May 17, 2019 by Essay Writer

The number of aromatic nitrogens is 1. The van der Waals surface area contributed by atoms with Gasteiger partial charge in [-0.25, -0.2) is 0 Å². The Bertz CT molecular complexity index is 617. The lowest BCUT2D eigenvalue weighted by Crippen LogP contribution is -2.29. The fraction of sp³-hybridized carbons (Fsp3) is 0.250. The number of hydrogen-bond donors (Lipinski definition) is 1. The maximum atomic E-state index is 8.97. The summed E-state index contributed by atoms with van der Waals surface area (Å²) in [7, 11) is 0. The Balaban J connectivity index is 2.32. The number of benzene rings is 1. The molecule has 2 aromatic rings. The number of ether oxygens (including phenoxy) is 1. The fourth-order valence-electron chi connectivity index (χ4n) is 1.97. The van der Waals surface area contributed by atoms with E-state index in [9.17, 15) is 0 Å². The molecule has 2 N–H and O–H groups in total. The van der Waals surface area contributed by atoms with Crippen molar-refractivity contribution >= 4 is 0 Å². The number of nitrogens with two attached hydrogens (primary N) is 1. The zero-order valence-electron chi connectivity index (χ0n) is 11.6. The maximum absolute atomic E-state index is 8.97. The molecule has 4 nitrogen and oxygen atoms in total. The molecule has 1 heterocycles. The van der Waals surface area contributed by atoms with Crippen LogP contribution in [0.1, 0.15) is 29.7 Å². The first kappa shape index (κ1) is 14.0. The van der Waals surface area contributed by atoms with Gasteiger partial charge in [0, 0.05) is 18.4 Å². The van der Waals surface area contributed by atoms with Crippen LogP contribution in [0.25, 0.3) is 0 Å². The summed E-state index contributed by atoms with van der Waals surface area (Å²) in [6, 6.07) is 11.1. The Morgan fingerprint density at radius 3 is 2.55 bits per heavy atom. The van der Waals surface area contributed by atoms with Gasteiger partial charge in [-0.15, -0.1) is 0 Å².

Although the stark imagery of Aldous Huxley’s classic Brave New World may seem difficult to match with reality, it is not surprising that the inspirations for this dark, bitter work were bred in the author’s own life and times. Born on July 26, 1894, Aldous Leonard Huxley was thrust into the world of the British intelligentsia, a world that would eventually form the framework for the totalitarian government of Brave New World, especially in its scientific aspect. Aldous was the grandson renowned biologist Thomas Henry Huxley, one of the scientists who had helped to develop the theory of evolution, and his aunt was already an established novelist by the time young Huxley was born. It was in this climate that Aldous Huxley was raised, reaping the benefits of an intellectual upbringing while struggling to cope with the pressures of belonging to such an affluent family.One event that left a permanent mark on Huxley’s mind was the death of his mother when he was 14. This, he said later, gave him a sense of the “transience of human happiness,â€? and a sense of loss that can be clearly detected in Brave New World. This is one particular instance where the more ambivalent side of Huxley’s nature is made clear through his writings. In the World State described in Brave New World, the leaders go to extremes to deny the unpleasantness of death in their quest for infinite happiness. Naturally, Huxley would have wanted to reduce the sadness of death in his own mind, so as to protect himself from the trauma of losing his mother. However, in his writings, he also explores the other side of the argument – the view of death as a natural part of life, a requirement, in fact, for humans to experience deeper and more joyous emotions. The Savages, on their filthy reservation, stand in contrast to the utopians. They are subject to misery, sickness, and death, but also capable of a state of being that, while still transient, is much more substantial than that “enjoyedâ€? by the inhabitants of London and the World State.By the age of 16, Aldous Huxley was prolifically studying medicine, only to have his dream of a medical career shattered by a detrimental eye ailment that almost left him blind. Unable to continue with his scientific studies, Huxley turned to literature, producing two successful volumes of poetry by the time he left Oxford University. In 1919, he married a Belgian by the name of Maria Nys, and began dividing his time between London and Italy, becoming something of a world traveler and making lengthy visits to India and the United States. In 1921, he published his first full novel, Crome Yellow, a witty satire about intellectual pretensions, which were prevalent at the time. In 1931, after only four months of writing, Huxley produced the book that would come to be known as his masterpiece, Brave New World. Without a doubt Huxley’s own childhood was one of the first causes of his ambivalent attitude towards assumed authority, as was observed by his friend Gerald Heard, who remarked that Huxley’s background “brought down on him a weight of intellectual authority and a momentum of moral obligations.â€?Huxley’s life was a study in confusion; at points almost contradictory in his attitudes and actions. During his youth he experimented with hallucinogenic drugs, but not for the reasons must contemporary readers would understand – in fact, his reasoning was that he saw the world as “spiritually bankrupt,â€? and thus used hallucination as a means of “spiritual enlightenment.â€? Despite this side of Huxley’s nature, his writings contain a well-written, consistent series of themes that only the most perceptive and exacting mind could be capable of creating. One of these themes, seen clearly in Brave New World, is the feeling of separation, of being somehow “not of this world.â€? As a child, Huxley stood apart from most others of his class because of his keen alertness, wit, and what his brother referred to as “superiority.â€? These traits earned him respect and love – not hatred – but he used them later in his life as the template for the characters of Bernard Marx and Helmholtz Watson in Brave New World, who face serious problems because they are unique from their peers. The Savage, too, represents this idea, as a human completely maladapted to the “utopianâ€? society – much as the typical reader would be if placed in such a climate.Stemming from his inherent individuality, as well as his interest in biology, Huxley firmly believed that heredity made each person unique, and that the resulting individual was essential to the survival freedom. These views were largely inspired by the scientific discoveries taking place in the fields of genetics and evolution, but also stood in contrast to concrete fact, taking an approach more spiritual than scientific. Because of this, Huxley found the introduction of Marxism, the October Revolution, and the subsequent rise of Communism unbearable, seeing it as a subjugation of mankind’s natural state as a blend of separate and unique people. Huxley’s firsthand experiences in fascist Italy under Benito Mussolini also provided material for his fictional dystopia.In Brave New World, Huxley plays on these themes while writing to a presumably bourgeois audience, while also criticizing ideas like eugenetics and behavioral conditioning. While figures like Marx and Lenin were promising national prosperity to their Communist peoples, Huxley wrote against the idea of universal happiness, arguing that such a “happinessâ€? excluded time honored traditions like family, love, and personal choice. Huxley’s dystopic world holds a rigid class structure similar to that of most dictatorships, although stronger because it is a genetically engineered class system. The “alphasâ€? are not always villains, in a traditional sense; rather, they are leaders who genuinely believe that they have the right to make the entire world “happyâ€? by denying the populace the emotional stimuli that may produce results contrary to their narrow view of “happiness.â€? The motto of the World State makes this point most clearly – “community, identity, stabilityâ€?- but at what price?Although Brave New World is often compared with George Orwell’s 1984, it is important to remember that Huxley created his masterpiece before the rise of Hitler in Germany and before Stalin instituted the purges that would kill millions in the Soviet Union. This is why tyranny and violence are featured so little in the government of Brave New World. Reflecting on this issue, Huxley later said: “the future dictatorship of my imaginary world was a good deal less brutal than the future dictatorship so brilliantly portrayed by Orwell.â€?By 1946, however, Huxley’s views had changed a bit, and in a forward to his Brave New World he discussed how he no longer wished to make “social sanityâ€? a complete impossibility. In the same year, he published his book The Perennial Philosophy, in which he described spiritual and mystical approaches to living a sane life in a sane society – clearly, the events of World War II had altered Huxley’s world view from one of cynicism to one of genuine concern. This growing compassion for the real world culminated in his 1958 work Brave New World Revisited, a nonfiction piece in which Huxley dealt with contemporary issues like overpopulation, psychology, and government.Contrary to his growing social concern, however, Aldous Huxley became quite famous in the 1950s for his interest in “mind-expandingâ€? drugs such as mescaline and LSD, which he purportedly used twelve times during his life. He chronicled his drug experiences in his books Heaven and Hell and The Doors of Perception, but also warned that these books were not meant to encourage readers to freely experiment with hallucinogens. This drug use, coupled with a changing world view, gave birth to Huxley’s final novel, Island. Island is an antithesis of Brave New World in that it describes a positive utopia, an isolated society where people have achieved a state of true spiritual happiness. However, it also reflects the darker side of Huxley’s personality, in that the inhabitants of the island religiously use a perfected form of LSD.During his lifetime, Aldous Huxley produced 47 books, garnering praise from critics all over the globe. British literary critic Anthony Burgess said that Huxley “equipped the novel with a brain,â€? although other critics argued that the “brainâ€? aspect sometimes stood in the way of the writing, since the ideas and philosophies formed the core of all of Huxley’s writings. Huxley’s merit was solidified in 1959, when The American Academy of Arts and Letters awarded him the prestigious Award of Merit for the Novel, a prize given every five years and held by towering literary figures like Ernest Hemingway.Aldous Huxley remained nearly blind all of his life, but the visions of his mind are clear on every page of every book he wrote. On November 22, 1963, he died of natural causes – in a twist of poetic irony, on the same day that President Kennedy was assassinated. Huxley was cremated, and his ashes placed at his parents’ grave in England. Despite the changes in the political climates of the world since that time, Huxley’s writings provide a truly revolutionary view of life, equal only to the revolutionary author and the era in which he lived.